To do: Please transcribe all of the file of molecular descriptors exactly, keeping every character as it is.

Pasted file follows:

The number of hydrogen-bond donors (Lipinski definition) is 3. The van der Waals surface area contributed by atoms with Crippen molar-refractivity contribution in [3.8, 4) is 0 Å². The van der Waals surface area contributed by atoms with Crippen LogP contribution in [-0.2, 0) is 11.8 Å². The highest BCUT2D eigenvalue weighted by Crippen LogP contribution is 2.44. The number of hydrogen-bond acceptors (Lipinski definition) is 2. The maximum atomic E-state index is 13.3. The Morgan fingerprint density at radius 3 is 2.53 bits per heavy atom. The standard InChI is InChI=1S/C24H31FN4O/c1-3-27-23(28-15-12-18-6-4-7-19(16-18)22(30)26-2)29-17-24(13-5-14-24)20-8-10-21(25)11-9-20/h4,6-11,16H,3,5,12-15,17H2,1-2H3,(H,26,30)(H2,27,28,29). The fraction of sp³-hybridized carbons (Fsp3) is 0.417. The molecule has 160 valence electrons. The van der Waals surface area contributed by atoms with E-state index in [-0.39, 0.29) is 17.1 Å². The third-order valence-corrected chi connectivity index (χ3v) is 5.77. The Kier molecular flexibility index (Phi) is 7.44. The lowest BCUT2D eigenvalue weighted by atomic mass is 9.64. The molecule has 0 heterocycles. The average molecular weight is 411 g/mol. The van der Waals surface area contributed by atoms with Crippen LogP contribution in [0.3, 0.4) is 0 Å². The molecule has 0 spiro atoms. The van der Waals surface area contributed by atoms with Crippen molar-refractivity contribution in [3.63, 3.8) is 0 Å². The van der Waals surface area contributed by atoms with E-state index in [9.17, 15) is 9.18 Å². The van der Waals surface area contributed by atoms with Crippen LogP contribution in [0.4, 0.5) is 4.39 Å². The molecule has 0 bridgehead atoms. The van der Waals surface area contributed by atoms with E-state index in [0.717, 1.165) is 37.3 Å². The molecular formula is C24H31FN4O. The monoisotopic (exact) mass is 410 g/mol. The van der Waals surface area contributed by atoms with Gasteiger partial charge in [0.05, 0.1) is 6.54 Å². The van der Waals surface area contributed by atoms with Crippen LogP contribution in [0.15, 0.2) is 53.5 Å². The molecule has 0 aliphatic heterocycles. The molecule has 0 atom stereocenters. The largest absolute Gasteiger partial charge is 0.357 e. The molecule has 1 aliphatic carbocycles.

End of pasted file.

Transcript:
The number of hydrogen-bond donors (Lipinski definition) is 3. The van der Waals surface area contributed by atoms with Crippen molar-refractivity contribution in [3.8, 4) is 0 Å². The van der Waals surface area contributed by atoms with Crippen LogP contribution in [-0.2, 0) is 11.8 Å². The highest BCUT2D eigenvalue weighted by Crippen LogP contribution is 2.44. The number of hydrogen-bond acceptors (Lipinski definition) is 2. The maximum atomic E-state index is 13.3. The Morgan fingerprint density at radius 3 is 2.53 bits per heavy atom. The standard InChI is InChI=1S/C24H31FN4O/c1-3-27-23(28-15-12-18-6-4-7-19(16-18)22(30)26-2)29-17-24(13-5-14-24)20-8-10-21(25)11-9-20/h4,6-11,16H,3,5,12-15,17H2,1-2H3,(H,26,30)(H2,27,28,29). The fraction of sp³-hybridized carbons (Fsp3) is 0.417. The molecule has 160 valence electrons. The van der Waals surface area contributed by atoms with E-state index in [-0.39, 0.29) is 17.1 Å². The third-order valence-corrected chi connectivity index (χ3v) is 5.77. The Kier molecular flexibility index (Phi) is 7.44. The lowest BCUT2D eigenvalue weighted by atomic mass is 9.64. The molecule has 0 heterocycles. The average molecular weight is 411 g/mol. The van der Waals surface area contributed by atoms with Crippen LogP contribution in [0.3, 0.4) is 0 Å². The molecule has 0 spiro atoms. The van der Waals surface area contributed by atoms with Crippen molar-refractivity contribution in [3.63, 3.8) is 0 Å². The van der Waals surface area contributed by atoms with E-state index in [9.17, 15) is 9.18 Å². The van der Waals surface area contributed by atoms with Crippen LogP contribution in [0.4, 0.5) is 4.39 Å². The molecule has 0 bridgehead atoms. The van der Waals surface area contributed by atoms with E-state index in [0.717, 1.165) is 37.3 Å². The molecular formula is C24H31FN4O. The monoisotopic (exact) mass is 410 g/mol. The van der Waals surface area contributed by atoms with Gasteiger partial charge in [0.05, 0.1) is 6.54 Å². The van der Waals surface area contributed by atoms with Crippen LogP contribution in [0.15, 0.2) is 53.5 Å². The molecule has 0 aliphatic heterocycles. The molecule has 0 atom stereocenters. The largest absolute Gasteiger partial charge is 0.357 e. The molecule has 1 aliphatic carbocycles.